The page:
5. Be open to new ways of working. Externally imposed reform forces us to reconsider and adapt. That is often a good thing – it can help to stimulate innovation and creativity. For example, one of the issues raised at the Derby conference was the growing encouragement for schools to collaborate but the lack of resources to facilitate this. As finances tighten things are not likely to get any easier in this respect. But we don’t have to organise the curriculum and PPA time as we have always organised it – or employ or deploy teaching assistants in the way that we have always done. Schools – including some small primaries in rural areas – are demonstrating how through reassigning roles, reorganising timetables and using technology they can use collaboration to drive improvement in the classroom.

6. Work through structured collaboration. This follows on directly from the previous point. Schools working in clusters – under the umbrella of a teaching school alliance, academy chain, federation or other other formally structured partnership – is the future. You need to be on someone’s team. Yes, there are issues of within-school variation to address but schools are more likely to learn and grow by working with others – especially (the evidence suggests) when there is clear executive leadership to drive, co-ordinate and account for the impact of cross-school working.

7. Stay focused on instructional leadership. The temptation when there is so much change swirling around is for school leaders to retreat into their office and meetings with senior colleagues. The mark of an effective school leader is to ensure there are people and systems able to manage new demands (often much easier if managing change is shared across schools) and stay focused on the quality of the teaching and learning in the classroom. Sometimes, as slide 8 illustrates, this will mean taking an overview of performance though drop-ins and analysing data (sitting in the stands), sometimes it may involve coaching of leaders and staff (on the touchline), sometimes it will require leading development sessions (on the training pitch) and sometimes it mean encouraging a colleague who has had a bad day or week.

8. Empower middle leaders. We know that schools and partnerships that make the most rapid change have equipped and empowered their middle leaders to be the engine room of improvement. I have just come to the end of helping to facilitate an action research project for the National College for Teaching and Leadership on leadership of great pedagogy. One of the key lessons from that is the power of releasing and then supporting middle leaders to lead learning – both within schools and between schools.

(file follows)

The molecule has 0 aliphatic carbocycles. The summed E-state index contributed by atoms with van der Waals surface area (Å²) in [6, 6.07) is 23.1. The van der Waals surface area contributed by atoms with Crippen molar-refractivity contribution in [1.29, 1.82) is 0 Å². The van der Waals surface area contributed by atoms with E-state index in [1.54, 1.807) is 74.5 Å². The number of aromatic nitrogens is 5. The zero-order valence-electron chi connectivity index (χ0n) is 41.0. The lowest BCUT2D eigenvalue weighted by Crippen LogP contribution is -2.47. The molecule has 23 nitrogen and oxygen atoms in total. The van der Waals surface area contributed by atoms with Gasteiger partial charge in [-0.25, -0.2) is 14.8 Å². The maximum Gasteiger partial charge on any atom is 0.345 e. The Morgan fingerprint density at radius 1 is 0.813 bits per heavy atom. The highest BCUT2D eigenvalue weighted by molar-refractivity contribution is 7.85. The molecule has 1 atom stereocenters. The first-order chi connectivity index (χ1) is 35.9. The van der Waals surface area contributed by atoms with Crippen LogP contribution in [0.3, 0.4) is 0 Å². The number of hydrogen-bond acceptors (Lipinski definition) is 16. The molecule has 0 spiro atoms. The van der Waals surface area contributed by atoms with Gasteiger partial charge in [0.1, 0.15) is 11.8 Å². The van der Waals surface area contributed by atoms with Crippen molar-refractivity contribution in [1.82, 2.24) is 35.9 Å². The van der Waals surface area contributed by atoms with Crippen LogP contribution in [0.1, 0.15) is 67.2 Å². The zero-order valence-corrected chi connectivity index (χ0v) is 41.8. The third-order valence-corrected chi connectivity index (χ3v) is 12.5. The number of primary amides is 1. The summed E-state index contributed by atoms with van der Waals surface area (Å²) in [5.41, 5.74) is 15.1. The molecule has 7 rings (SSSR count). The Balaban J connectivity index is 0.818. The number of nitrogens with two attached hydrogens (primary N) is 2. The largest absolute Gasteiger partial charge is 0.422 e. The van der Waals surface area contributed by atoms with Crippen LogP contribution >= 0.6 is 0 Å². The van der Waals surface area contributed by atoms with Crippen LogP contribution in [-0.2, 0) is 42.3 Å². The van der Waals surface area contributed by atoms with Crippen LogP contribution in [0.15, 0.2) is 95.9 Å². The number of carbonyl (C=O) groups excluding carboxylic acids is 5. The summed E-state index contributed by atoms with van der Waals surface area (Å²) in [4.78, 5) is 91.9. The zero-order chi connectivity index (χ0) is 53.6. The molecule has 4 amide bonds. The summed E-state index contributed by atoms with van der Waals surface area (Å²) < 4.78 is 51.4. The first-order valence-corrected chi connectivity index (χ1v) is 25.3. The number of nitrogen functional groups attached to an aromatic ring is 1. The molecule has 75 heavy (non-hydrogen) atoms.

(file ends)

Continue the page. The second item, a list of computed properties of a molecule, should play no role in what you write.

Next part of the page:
9. Embrace joint practice development. Collaboration that is really powerful is centred on improving classroom practice through supporting teachers to work with and learn from each other. Whether that is done through a coaching model, working together on schemes of work and lesson plans, peer-to-reviews and learning walks, lesson study, action research or the deployment of SLEs is less important than the principle of aligning formal and subject specialist training with improving practice in the classroom.

10. Communicate, communicate, communicate. John Dunford, a former head and general secretary of ASCL, used to say that school leadership was about 90% communication. I am not sure of the evidence basis for this – but I know exactly what he is getting at. Leadership is about motivating and engaging the team – including pupils, parents and governors – to come with you on the improvement journey. So communicating your expectations (your vision) and your plan for how you are going to get there (strategy) and explaining  why change – whether it is being internal or external driven – are vital. As politicians know reinforcing key messages is essential – keep on explaining and explaining. And, of course, communication has to be two-way – listening to feedback and ideas and adjusting the game plan where necessary.